How Do Phytosterols Lower Cholesterol?


Phytosterols, also known as plant sterols, have received a lot of attention due to their heart healthy benefits. Commonly found in natural foods, such as nuts, fruit, and vegetables, phytosterols can also be found in supplemental form in your health store or pharmacy. Studies have found that daily consumption of anywhere between 1.6 and 3 grams of phytosterols could lower your LDL cholesterol by anywhere between 4 and 15%.

 However, HDL cholesterol and triglycerides do not appear to be greatly affected by the consumption of phytosterols. Although the manner in which LDL cholesterol is lowered by phytosterols is not completely known, there have been some studies that have examined how phytosterols may affect your LDL cholesterol levels.

LDL-Lowering Mechanism Is Unclear

Normally, cholesterol -- both from your food and liver -- is absorbed through the small intestine and circulates into the bloodstream.

Phytosterols, which have a similar structure to cholesterol molecules, are minimally absorbed from the small intestine. Therefore, phytosterols do not enter into the bloodstream and are instead excreted.  Some studies have found that phytosterols may be able to stop or slow the absorption of dietary cholesterol. These studies have identified certain molecules in the small intestine that are possibly modified by phytosterols, such as adenosine triphosphate cassette binding transporter A1 (ABCA1).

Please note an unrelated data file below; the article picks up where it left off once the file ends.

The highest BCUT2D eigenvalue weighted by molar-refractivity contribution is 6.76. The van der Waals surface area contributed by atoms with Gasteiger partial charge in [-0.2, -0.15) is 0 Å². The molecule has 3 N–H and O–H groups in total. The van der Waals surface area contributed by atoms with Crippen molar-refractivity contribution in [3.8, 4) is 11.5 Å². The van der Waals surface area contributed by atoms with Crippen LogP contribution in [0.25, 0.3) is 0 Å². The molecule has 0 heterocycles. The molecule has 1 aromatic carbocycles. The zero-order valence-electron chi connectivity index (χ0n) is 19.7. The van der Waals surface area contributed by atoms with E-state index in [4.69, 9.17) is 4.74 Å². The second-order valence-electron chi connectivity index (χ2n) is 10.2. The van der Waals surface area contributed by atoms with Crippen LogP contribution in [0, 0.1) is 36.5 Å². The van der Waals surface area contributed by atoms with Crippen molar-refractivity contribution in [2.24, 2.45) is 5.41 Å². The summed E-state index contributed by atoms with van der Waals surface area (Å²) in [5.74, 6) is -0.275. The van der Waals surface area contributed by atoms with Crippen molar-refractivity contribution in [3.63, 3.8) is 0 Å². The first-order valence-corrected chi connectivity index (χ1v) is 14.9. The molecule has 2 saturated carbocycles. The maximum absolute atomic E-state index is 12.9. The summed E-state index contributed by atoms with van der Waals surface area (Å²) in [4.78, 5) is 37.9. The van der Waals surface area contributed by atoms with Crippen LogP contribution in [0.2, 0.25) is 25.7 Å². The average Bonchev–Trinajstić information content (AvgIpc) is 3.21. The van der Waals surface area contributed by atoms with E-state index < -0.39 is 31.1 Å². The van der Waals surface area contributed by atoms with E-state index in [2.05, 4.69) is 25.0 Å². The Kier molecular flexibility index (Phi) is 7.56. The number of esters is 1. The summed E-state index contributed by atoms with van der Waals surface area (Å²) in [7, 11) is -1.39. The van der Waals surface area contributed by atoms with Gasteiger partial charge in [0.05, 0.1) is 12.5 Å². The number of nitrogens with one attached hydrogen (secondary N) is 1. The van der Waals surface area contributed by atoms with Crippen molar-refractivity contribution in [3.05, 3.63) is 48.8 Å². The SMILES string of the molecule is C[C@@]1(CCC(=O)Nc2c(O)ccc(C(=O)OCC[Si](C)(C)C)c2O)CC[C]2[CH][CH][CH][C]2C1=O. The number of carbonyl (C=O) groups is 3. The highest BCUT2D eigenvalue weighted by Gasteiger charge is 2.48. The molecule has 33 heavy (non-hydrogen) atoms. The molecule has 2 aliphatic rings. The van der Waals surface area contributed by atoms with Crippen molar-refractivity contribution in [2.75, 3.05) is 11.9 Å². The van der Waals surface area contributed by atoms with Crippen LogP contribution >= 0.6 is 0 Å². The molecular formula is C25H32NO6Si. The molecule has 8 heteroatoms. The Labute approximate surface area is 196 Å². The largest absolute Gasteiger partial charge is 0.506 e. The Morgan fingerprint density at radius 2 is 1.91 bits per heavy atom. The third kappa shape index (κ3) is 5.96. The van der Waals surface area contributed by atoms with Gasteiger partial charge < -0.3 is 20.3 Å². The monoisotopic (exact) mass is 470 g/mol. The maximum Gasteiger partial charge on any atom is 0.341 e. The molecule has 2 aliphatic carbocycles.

These molecules are responsible for increasing the excretion of cholesterol in the feces. Other studies suggest that phytosterols may affect the way that cholesterol is metabolized in the body. These studies have shown that phytosterols may help lower the amount of VLDL cholesterol, IDL cholesterol and LDL cholesterol made in the liver.

Unfortunately, these studies are conflicting and the mechanism by which phytosterols do this is not fully known.

Although more studies are needed to determine how phytosterols work in lowering your LDL cholesterol, studies have shown that including phytosterol-rich foods into your diet and reducing the amount of saturated fats that you consume may help in reducing your LDL levels. Although many healthy foods contain phytosterols, it may not be enough to fully note the cholesterol-lowering effect of this nutrient. For instance, although 2 grams of phytosterols daily is needed to see a slight reduction of LDL cholesterol, it is estimated that the average person only obtains about 150 to 350 mg of phytosterols daily. Phytosterol-containing supplements and foods that are fortified with phytosterols may also help in increasing phytosterol intake.


Clifton P. Lowering cholesterol – a review on the role of plant sterols. Aust Fam Physician 2009;38:218-221.

Malinowski JM, MM Gehret. Phytosterols for dyslipidemia. Am J Health Syst Pharm 2010; 67:1165-1173.

Calpe-Berdiel L, JC Escola-Gil, F Blanco-Vaca. New insights into the molecular actions of plant sterol and stanols in cholesterol metabolism: a review. Atherosclerosis 2009; 203:18-31

Continue Reading